Updated: Michigan to announce self-imposed sanctions against football team, will announce specifics next week
Angela J. Cesere | AnnArbor.com
CHICAGO - Michigan athletic director Dave Brandon said Monday that the university will announce self-imposed sanctions against its football program for violating NCAA rules next week.
The university has until May 24 to respond to the official Notice of Allegations it received in February detailing five potentially major violations. Brandon said Michigan's entire response will be released publicly the next day.
"We’ve decided as we did from the very beginning we want there to be total transparency," Brandon said from the Big Ten spring meetings in Chicago. "Within 24 hours after the materials being delivered to the committee, we’re going to make them available to the general public. So you’ll have it all, you’ll have our responses, you’ll have the self-imposed sanctions, penalties, that we believe are appropriate. And you’ll have it all to look at."
In February, the NCAA alleged that Michigan violated rules concerning practice limits and staff size. The most serious charges were allegations that coach Rich Rodriguez failed to properly monitor his coaching staff and the university failed to monitor the football program.
Rodriguez said he has his own attorney, a common practice in NCAA cases, and will file his personal response the same day.
“Because I’m named in it I have to have my own response and then what we’ll do is meet with the university and the attorneys will meet and talk and try to get everything together on that,” Rodriguez said. “The university attorneys and my attorney have been working on this process since Day 1, so they’ll continue to do that.”
Rodriguez said he was one of “probably 40-some players and 20-some staff members” interviewed by the NCAA during last season.
“I have an opportunity to look at everything and to respond to it,” he said. “That’s a process that’s time consuming. I’ve had to take some time to deal with that, but I’ve hired an attorney that’s kind of got experience doing that to help with that.”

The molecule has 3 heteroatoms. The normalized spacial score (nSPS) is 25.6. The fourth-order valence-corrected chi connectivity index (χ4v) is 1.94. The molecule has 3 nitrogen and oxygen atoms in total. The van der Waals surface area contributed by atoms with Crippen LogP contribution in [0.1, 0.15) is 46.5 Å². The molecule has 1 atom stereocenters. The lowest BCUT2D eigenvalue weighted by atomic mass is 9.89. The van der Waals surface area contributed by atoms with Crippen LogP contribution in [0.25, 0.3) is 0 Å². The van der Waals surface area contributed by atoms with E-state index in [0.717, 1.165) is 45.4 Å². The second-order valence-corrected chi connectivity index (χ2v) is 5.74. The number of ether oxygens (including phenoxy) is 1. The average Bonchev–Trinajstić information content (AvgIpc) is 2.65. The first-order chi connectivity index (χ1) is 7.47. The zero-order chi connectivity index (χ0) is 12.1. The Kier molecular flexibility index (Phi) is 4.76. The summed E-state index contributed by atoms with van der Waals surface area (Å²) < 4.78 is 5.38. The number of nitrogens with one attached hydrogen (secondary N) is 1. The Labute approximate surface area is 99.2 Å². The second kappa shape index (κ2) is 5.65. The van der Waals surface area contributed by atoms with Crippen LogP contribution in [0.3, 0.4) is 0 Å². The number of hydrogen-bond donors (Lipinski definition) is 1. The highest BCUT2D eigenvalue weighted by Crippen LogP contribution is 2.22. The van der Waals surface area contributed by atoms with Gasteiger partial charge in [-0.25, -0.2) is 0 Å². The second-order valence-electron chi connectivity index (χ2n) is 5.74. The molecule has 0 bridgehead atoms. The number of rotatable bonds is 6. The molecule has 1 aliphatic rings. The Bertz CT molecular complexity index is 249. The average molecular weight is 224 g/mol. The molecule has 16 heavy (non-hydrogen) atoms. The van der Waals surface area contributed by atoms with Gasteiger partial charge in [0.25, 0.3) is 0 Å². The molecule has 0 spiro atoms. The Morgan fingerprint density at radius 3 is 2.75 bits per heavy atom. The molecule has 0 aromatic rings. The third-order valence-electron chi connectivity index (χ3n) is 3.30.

Did Rodriguez learn anything he didn’t know about before?
“I probably can’t talk about that right now,” he said. “I’d like to and I think there’ll be a time where we’ll address it. I think a lot of things that I would probably want to say will be in the response, but I don’t know if everything that I’d like to say will be in the response, and probably everything I would like to say probably I’ll never really ever say.”
Michigan is due before the NCAA Committee on Infractions Aug. 13-14 in Seattle. At that time, the committee can accept Michigan’s self-imposed penalties, add further sanctions or reduce the punishment.
Rodriguez said he’ll attend that hearing, which will be during the first week of fall practice.
“I know we’re all anxious to get it over with,” he said. “It’s a long process. For us, you’d rather it be over six months ago, but talking to everybody else this is kind of the normal time frame that it takes.”
Brandon said Michigan has not yet completed its response. The Wolverines could self-impose penalties including practice-time and staff-size reductions and probation.
"It’s never done until the postage stamp gets put on the envelope," he said. "So there’s still things that are under review and still final changes and additions being made."